Should the Italians and Germans occupied Tunisia in 1941? This would have given more airfields to attack Malta bound convoys, provided more ports for shipping, ports that were closer to the Apennine Peninsula. The addition of these ports would forced the British to hunt for shipping west of Malta, which could have helped ease the stress on Tripoli and Benghazi convoys.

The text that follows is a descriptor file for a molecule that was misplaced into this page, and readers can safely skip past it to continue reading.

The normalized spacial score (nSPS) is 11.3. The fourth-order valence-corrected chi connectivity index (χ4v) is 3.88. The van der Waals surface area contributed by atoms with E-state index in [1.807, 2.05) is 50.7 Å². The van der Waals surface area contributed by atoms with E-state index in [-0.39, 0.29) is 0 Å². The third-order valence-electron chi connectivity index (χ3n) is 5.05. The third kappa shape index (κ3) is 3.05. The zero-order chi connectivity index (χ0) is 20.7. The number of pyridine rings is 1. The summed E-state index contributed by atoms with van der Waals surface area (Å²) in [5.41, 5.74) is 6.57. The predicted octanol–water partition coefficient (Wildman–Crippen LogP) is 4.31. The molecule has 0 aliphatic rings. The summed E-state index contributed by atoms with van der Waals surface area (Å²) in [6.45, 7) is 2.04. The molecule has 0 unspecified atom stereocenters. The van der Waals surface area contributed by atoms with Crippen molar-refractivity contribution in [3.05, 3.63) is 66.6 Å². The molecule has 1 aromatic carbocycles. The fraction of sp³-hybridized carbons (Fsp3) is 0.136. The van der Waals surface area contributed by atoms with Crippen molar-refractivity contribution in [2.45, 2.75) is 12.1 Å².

Those might have proved to be advantages to the Axis, but they might have come at the cost of negative consequences that would have offset them. Tunisia was a Vichy-controlled territory at the time. If the Axis had invaded Tunisia, the Vichy regime would likely have regarded this as a breach of the 1940 armistice terms with Germany, and would probably have reacted in ways Germany would not have liked. Remember that when the Allies invaded North Africa, Germany occupied the “unoccupied” Vichy-controlled southern part of France, to which France responded with the scuttle of its fleet at Toulon to keep it out of German hands. France might have done the same thing if the Axis had walked into Tunisia in 1941, and might even have jumped to the Allied side entirely. So the cost-benefit analysis of an Axis invasion of Tunisia involves some tricky might-have-beens.